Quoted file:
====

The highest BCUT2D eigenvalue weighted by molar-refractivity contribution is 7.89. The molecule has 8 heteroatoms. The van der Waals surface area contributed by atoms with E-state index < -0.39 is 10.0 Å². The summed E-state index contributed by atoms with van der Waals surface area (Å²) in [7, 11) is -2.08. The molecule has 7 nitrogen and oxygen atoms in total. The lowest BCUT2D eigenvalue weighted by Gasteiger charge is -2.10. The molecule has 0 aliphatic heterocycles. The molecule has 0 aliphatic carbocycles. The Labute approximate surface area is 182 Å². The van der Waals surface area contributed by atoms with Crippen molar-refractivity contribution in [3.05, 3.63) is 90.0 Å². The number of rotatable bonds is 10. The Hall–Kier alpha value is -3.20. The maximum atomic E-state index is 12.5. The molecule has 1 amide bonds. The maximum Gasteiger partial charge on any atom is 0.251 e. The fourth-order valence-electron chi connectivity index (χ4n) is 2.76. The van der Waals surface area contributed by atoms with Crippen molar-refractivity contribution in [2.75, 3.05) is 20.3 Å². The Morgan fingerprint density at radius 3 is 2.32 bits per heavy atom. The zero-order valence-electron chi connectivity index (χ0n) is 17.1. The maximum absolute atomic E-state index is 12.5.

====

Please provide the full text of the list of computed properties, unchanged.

The highest BCUT2D eigenvalue weighted by molar-refractivity contribution is 7.89. The molecule has 8 heteroatoms. The van der Waals surface area contributed by atoms with E-state index < -0.39 is 10.0 Å². The summed E-state index contributed by atoms with van der Waals surface area (Å²) in [7, 11) is -2.08. The molecule has 7 nitrogen and oxygen atoms in total. The lowest BCUT2D eigenvalue weighted by Gasteiger charge is -2.10. The molecule has 0 aliphatic heterocycles. The molecule has 0 aliphatic carbocycles. The Labute approximate surface area is 182 Å². The van der Waals surface area contributed by atoms with Crippen molar-refractivity contribution in [3.05, 3.63) is 90.0 Å². The number of rotatable bonds is 10. The Hall–Kier alpha value is -3.20. The maximum atomic E-state index is 12.5. The molecule has 1 amide bonds. The maximum Gasteiger partial charge on any atom is 0.251 e. The fourth-order valence-electron chi connectivity index (χ4n) is 2.76. The van der Waals surface area contributed by atoms with Crippen molar-refractivity contribution in [2.75, 3.05) is 20.3 Å². The Morgan fingerprint density at radius 3 is 2.32 bits per heavy atom. The zero-order valence-electron chi connectivity index (χ0n) is 17.1. The maximum absolute atomic E-state index is 12.5.